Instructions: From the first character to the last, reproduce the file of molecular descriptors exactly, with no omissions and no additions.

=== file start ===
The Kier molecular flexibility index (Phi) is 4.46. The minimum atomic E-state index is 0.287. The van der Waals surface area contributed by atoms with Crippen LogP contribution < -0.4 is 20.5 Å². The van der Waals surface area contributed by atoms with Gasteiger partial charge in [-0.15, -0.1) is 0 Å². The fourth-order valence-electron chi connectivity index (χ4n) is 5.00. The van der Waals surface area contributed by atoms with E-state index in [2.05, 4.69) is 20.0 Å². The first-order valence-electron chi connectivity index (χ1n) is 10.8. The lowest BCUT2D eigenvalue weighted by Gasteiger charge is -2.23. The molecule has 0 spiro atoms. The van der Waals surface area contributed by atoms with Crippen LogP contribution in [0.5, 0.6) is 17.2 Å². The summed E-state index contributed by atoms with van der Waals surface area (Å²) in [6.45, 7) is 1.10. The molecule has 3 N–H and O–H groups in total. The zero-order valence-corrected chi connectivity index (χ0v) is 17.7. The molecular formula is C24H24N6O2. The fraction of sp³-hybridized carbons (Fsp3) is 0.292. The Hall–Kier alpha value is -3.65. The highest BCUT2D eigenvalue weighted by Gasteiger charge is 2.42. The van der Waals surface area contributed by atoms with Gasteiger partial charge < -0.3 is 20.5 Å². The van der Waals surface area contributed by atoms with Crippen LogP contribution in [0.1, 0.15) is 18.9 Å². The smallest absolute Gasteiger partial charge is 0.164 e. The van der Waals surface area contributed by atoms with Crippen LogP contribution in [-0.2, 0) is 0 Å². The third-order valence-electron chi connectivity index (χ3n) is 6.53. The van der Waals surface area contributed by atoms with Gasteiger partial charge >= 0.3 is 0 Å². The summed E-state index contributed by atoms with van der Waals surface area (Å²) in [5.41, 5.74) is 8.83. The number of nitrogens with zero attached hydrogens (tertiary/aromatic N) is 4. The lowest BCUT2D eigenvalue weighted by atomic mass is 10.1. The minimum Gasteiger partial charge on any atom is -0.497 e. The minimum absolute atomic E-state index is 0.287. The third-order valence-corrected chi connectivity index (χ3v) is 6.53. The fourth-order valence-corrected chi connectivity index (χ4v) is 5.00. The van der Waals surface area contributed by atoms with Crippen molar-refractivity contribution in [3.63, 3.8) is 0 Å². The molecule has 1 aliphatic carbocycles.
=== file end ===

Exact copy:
The Kier molecular flexibility index (Phi) is 4.46. The minimum atomic E-state index is 0.287. The van der Waals surface area contributed by atoms with Crippen LogP contribution < -0.4 is 20.5 Å². The van der Waals surface area contributed by atoms with Gasteiger partial charge in [-0.15, -0.1) is 0 Å². The fourth-order valence-electron chi connectivity index (χ4n) is 5.00. The van der Waals surface area contributed by atoms with E-state index in [2.05, 4.69) is 20.0 Å². The first-order valence-electron chi connectivity index (χ1n) is 10.8. The lowest BCUT2D eigenvalue weighted by Gasteiger charge is -2.23. The molecule has 0 spiro atoms. The van der Waals surface area contributed by atoms with Crippen LogP contribution in [0.5, 0.6) is 17.2 Å². The summed E-state index contributed by atoms with van der Waals surface area (Å²) in [6.45, 7) is 1.10. The molecule has 3 N–H and O–H groups in total. The zero-order valence-corrected chi connectivity index (χ0v) is 17.7. The molecular formula is C24H24N6O2. The fraction of sp³-hybridized carbons (Fsp3) is 0.292. The Hall–Kier alpha value is -3.65. The highest BCUT2D eigenvalue weighted by Gasteiger charge is 2.42. The van der Waals surface area contributed by atoms with Gasteiger partial charge < -0.3 is 20.5 Å². The van der Waals surface area contributed by atoms with Crippen LogP contribution in [0.1, 0.15) is 18.9 Å². The smallest absolute Gasteiger partial charge is 0.164 e. The van der Waals surface area contributed by atoms with Crippen LogP contribution in [-0.2, 0) is 0 Å². The third-order valence-electron chi connectivity index (χ3n) is 6.53. The van der Waals surface area contributed by atoms with Gasteiger partial charge >= 0.3 is 0 Å². The summed E-state index contributed by atoms with van der Waals surface area (Å²) in [5.41, 5.74) is 8.83. The number of nitrogens with zero attached hydrogens (tertiary/aromatic N) is 4. The lowest BCUT2D eigenvalue weighted by atomic mass is 10.1. The minimum Gasteiger partial charge on any atom is -0.497 e. The minimum absolute atomic E-state index is 0.287. The third-order valence-corrected chi connectivity index (χ3v) is 6.53. The fourth-order valence-corrected chi connectivity index (χ4v) is 5.00. The van der Waals surface area contributed by atoms with Crippen molar-refractivity contribution in [3.63, 3.8) is 0 Å². The molecule has 1 aliphatic carbocycles.